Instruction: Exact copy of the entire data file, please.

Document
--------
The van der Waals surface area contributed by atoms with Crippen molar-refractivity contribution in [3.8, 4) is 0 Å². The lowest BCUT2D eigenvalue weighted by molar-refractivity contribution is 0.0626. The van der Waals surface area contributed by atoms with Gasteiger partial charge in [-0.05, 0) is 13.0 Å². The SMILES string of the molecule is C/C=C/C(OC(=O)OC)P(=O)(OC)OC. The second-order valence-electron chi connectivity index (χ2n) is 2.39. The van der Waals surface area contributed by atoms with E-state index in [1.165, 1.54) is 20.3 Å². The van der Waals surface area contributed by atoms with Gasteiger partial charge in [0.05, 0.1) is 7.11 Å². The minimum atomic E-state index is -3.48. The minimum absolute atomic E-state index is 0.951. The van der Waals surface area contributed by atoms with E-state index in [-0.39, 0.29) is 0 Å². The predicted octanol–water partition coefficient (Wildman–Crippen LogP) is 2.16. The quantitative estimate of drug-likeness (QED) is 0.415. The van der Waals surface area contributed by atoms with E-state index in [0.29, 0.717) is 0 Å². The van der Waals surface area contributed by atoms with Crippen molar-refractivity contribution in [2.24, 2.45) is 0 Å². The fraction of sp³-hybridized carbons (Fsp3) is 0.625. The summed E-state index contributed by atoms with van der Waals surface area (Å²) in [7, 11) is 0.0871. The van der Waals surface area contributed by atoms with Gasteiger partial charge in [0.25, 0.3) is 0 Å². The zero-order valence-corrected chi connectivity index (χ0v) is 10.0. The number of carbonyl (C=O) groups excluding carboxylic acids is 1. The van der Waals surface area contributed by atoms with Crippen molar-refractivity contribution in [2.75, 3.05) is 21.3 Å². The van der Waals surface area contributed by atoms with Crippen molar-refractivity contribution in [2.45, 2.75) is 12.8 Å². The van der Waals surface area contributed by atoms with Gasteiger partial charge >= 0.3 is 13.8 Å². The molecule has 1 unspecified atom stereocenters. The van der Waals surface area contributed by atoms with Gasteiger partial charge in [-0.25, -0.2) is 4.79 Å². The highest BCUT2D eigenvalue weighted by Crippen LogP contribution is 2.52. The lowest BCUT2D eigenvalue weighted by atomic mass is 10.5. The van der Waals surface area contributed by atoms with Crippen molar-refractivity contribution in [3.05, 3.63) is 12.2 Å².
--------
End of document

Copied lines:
The van der Waals surface area contributed by atoms with Crippen molar-refractivity contribution in [3.8, 4) is 0 Å². The lowest BCUT2D eigenvalue weighted by molar-refractivity contribution is 0.0626. The van der Waals surface area contributed by atoms with Gasteiger partial charge in [-0.05, 0) is 13.0 Å². The SMILES string of the molecule is C/C=C/C(OC(=O)OC)P(=O)(OC)OC. The second-order valence-electron chi connectivity index (χ2n) is 2.39. The van der Waals surface area contributed by atoms with E-state index in [1.165, 1.54) is 20.3 Å². The van der Waals surface area contributed by atoms with Gasteiger partial charge in [0.05, 0.1) is 7.11 Å². The minimum atomic E-state index is -3.48. The minimum absolute atomic E-state index is 0.951. The van der Waals surface area contributed by atoms with E-state index in [-0.39, 0.29) is 0 Å². The predicted octanol–water partition coefficient (Wildman–Crippen LogP) is 2.16. The quantitative estimate of drug-likeness (QED) is 0.415. The van der Waals surface area contributed by atoms with E-state index in [0.29, 0.717) is 0 Å². The van der Waals surface area contributed by atoms with Crippen molar-refractivity contribution in [2.24, 2.45) is 0 Å². The fraction of sp³-hybridized carbons (Fsp3) is 0.625. The summed E-state index contributed by atoms with van der Waals surface area (Å²) in [7, 11) is 0.0871. The van der Waals surface area contributed by atoms with Gasteiger partial charge in [0.25, 0.3) is 0 Å². The zero-order valence-corrected chi connectivity index (χ0v) is 10.0. The number of carbonyl (C=O) groups excluding carboxylic acids is 1. The van der Waals surface area contributed by atoms with Crippen molar-refractivity contribution in [2.75, 3.05) is 21.3 Å². The van der Waals surface area contributed by atoms with Crippen molar-refractivity contribution in [2.45, 2.75) is 12.8 Å². The van der Waals surface area contributed by atoms with Gasteiger partial charge >= 0.3 is 13.8 Å². The molecule has 1 unspecified atom stereocenters. The van der Waals surface area contributed by atoms with Gasteiger partial charge in [-0.25, -0.2) is 4.79 Å². The highest BCUT2D eigenvalue weighted by Crippen LogP contribution is 2.52. The lowest BCUT2D eigenvalue weighted by atomic mass is 10.5. The van der Waals surface area contributed by atoms with Crippen molar-refractivity contribution in [3.05, 3.63) is 12.2 Å².